And my posting today at my blog — http://beyond221bbakerstreet.blogspot.com/2016/11/lock-no-1-by-georges-simenon-penguin.html (i.e., avoid French canal boats).
    All the best from a veteran of the Pacific via three U.S. Navy aircraft carriers (USS CORAL SEA; USS RANGER; and USS KITTY HAWK).

    • All excellent examples, Tim. And it doesn’t matter in the least that they aren’t genre fiction. They work. Your experience aboard U.S. Navy ships shows, too, that plenty of people come home safely from trips to sea.

  2. One of John Dickson Carr’s classic “impossible crime” books is The Crooked Hinge (1938), in which a man named John Farnleigh, who survived the sinking of the Titanic, shows up to claim his (very large) inheritance in England. Only a second man shows up claiming to be John Farnleigh and claiming that the two boys had switched identities as the ship was sinking. Soon, murder ensues – and the real events of the night the Titanic went down will prove to be key to solving the puzzle and the murder.

    • Oh, an excellent example, Les! Trust you to suggest the perfect classic crime novel for this theme. Thanks for filling in that gap. And on a side note, I’ve always thought that sinking was so very poignant. Plenty of other ships have been lost, with all aboard gone. But for some reason, that one stays with one – well, at least with this one.

  3. Col

    I’ve not read too many where the sea and boats are prevalent. Something from Carl Hiaasen where the husband tries to bump the wife off by putting her overboard – Skinny Dip, and David Mark’s The Dark Winter had something to do with a lost fishing boat, though I can’t remember it too well.

    • And both are good examples, Col, of the sort of mayhem that can happen on a boat. What’s interesting, too, is that they’re such different sorts of books. Shows you it’s a flexible plot point.

  4. Thanks Margot. You reminded me of FEAR IS THE KEY, the early and rather good Alistair MacLean thriller that features a sunken treasure, though admittedly it is in a plane rather than a ship.

    • Oh, I have to confess I never got the chance to read that one, Sergio. But I know it’s a good ‘un. Thanks for the reminder of something I really need to put back on my TBR.

  5. kathy d

    Peter May’s excellent Lewis Trilogy tells of a terrible tragedy on Jan. 1, 1919, right off the coast of the Isle of Lewis in the Outer Hebrides. The Iolaire, a yacht, was carrying men and boys home from fighting in World War I and it hit rocks and sunk. About 200 people drowned. A lot of them couldn’t swim.
    A heroic man dragged a rope which others held onto and saved about 40 lives.
    But that was a terrible tragedy. Each little village lost people.
    These guys survived a world war and then drowned, just as they arrived home. It brought tears to my eyes to read about this very real event.

    • That is an excellent example of the sort of shipwreck tragedy I had in mind with this post. Thanks for the reminder of both it and the very real event on which it’s based.

  6. No titles come to mind at the moment. There’s something about the water and boats that always seems mysterious to me. Maybe it’s because you can’t see into the water and know what’s underneath. Great examples here, Margot. The tragedy of the Edmund Fitzgerald always tugs on my heart.

    • It tugs at mine, too, Mason. There’s just something about it… At any rate, you’re right about the water. You can’t always see what’s under it, and that adds to the fear if there is a wreck. And, of course, there’s the mystery of those old shipwreck tales….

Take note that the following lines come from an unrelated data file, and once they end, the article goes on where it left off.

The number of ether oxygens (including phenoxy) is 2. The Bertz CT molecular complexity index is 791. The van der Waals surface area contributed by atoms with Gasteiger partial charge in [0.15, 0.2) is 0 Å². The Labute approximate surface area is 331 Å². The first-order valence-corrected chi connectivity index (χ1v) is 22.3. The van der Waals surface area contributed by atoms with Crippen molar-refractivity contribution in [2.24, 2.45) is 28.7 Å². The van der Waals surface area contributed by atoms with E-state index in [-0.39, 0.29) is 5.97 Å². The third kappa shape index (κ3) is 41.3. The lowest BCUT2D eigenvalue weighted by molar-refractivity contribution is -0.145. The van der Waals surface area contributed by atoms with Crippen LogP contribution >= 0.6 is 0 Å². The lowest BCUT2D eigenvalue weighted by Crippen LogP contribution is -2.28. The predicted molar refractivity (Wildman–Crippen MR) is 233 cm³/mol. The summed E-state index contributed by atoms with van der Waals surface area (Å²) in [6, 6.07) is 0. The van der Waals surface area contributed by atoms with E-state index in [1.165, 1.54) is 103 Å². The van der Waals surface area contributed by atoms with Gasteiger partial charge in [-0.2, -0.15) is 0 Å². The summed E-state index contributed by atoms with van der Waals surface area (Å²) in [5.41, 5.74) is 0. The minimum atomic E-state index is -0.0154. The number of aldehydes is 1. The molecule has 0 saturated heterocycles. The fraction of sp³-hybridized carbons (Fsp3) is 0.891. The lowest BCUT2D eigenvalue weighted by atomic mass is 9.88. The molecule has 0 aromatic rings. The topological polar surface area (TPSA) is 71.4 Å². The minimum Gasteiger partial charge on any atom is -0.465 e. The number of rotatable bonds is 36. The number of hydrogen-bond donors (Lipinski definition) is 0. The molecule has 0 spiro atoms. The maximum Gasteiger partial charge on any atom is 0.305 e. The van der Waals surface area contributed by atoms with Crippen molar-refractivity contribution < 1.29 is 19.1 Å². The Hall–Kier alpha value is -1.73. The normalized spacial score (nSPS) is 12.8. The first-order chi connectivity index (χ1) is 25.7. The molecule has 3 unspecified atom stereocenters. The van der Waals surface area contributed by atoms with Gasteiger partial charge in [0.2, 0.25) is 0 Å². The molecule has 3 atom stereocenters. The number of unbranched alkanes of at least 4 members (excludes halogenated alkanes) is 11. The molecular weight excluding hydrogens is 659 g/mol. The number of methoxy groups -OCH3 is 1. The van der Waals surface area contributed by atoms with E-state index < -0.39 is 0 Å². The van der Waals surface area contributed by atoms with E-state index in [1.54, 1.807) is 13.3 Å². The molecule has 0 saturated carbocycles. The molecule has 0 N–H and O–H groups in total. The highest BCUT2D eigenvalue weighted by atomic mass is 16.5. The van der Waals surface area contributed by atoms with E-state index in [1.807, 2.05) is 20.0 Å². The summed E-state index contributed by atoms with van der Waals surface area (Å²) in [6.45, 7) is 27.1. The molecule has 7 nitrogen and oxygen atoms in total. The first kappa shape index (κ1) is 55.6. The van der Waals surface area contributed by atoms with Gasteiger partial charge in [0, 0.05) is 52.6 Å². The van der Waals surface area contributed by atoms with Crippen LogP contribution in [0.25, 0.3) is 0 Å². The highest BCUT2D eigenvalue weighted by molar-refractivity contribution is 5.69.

7. I can’t even imagine the horrors that crew of the Edmund Fitzgerald experienced. My heart goes out to them. Recently I read a fascinating account of what caused the Titanic to sink (beside the iceberg). If you’re interested, you can find it here: http://dyingwords.net/fatal-flaw-what-really-caused-the-titanic-tragedy/

    • Oh, thanks, Sue! That’s a helpful link, folks – check it out. And I agree about the crew of the Edmund Fitzgerald. I very much feel for them and their families, even after all this time.

  8. tracybham

    Thanks for all this interesting information, Margot. Traveling on the ocean has no appeal for me, not even a cruise ship. But that is what is great about reading, you can vicariously experience some activities you don’t want to try.

    • That’s true, Tracy. You can have all sorts of experiences that you wouldn’t want to actually go through, just by reading about them. Glad you found the post interesting.

  9. I’ve not read many books which feature ship-wrecks although I’ve read two set on cruise liners this year – the books you’ve featured have made me even more doubtful that a life at sea would suit me!

  10. kathy d

    Well, not exactly a wreck, but tragedy ensues on Yrsa Sigurdadottir’s book, The Silence of the Sea.
    Regarding music about at-sea disasters, I am reminded of the song about the Titanic, sung by many singers. The version I know is performed by Pete Seeger and the Weavers, with the lines I’ll never forget, “It was sad when that great ship went down. It was sad, oh, it was sad. Husbands and wives, little children lost their lives. It was sad when that great ship went down.”

  11. Les Blatt came in before me with my book – I was going to mention Crooked HInge with its Titanic connection too.
    The Wreck of the Edmund Fitzgerald is a wonderful song, I love it. For a long time I assumed it was some far-off historical event, I was surprised to realize it was so recent.
    And all that remains is the faces and the names
    Of the wives and the sons and the daughters

    • Isn’t it a haunting song, Moira? I think of it (and its inspiration) quite often; it’s that sort of event and song. And thanks for mentioning Crooked Hinges. It’s just the sort of story I had in mind with this post.

  12. Pingback: Writing Links in the 3s and 5…11/14/16 – Where Genres Collide

What's your view? I'd love to hear it.

Fill in your details below or click an icon to log in:

WordPress.com Logo

You are commenting using your WordPress.com account. Log Out / Change )

Twitter picture

You are commenting using your Twitter account. Log Out / Change )

Facebook photo

You are commenting using your Facebook account. Log Out / Change )

Google+ photo

You are commenting using your Google+ account. Log Out / Change )

Connecting to %s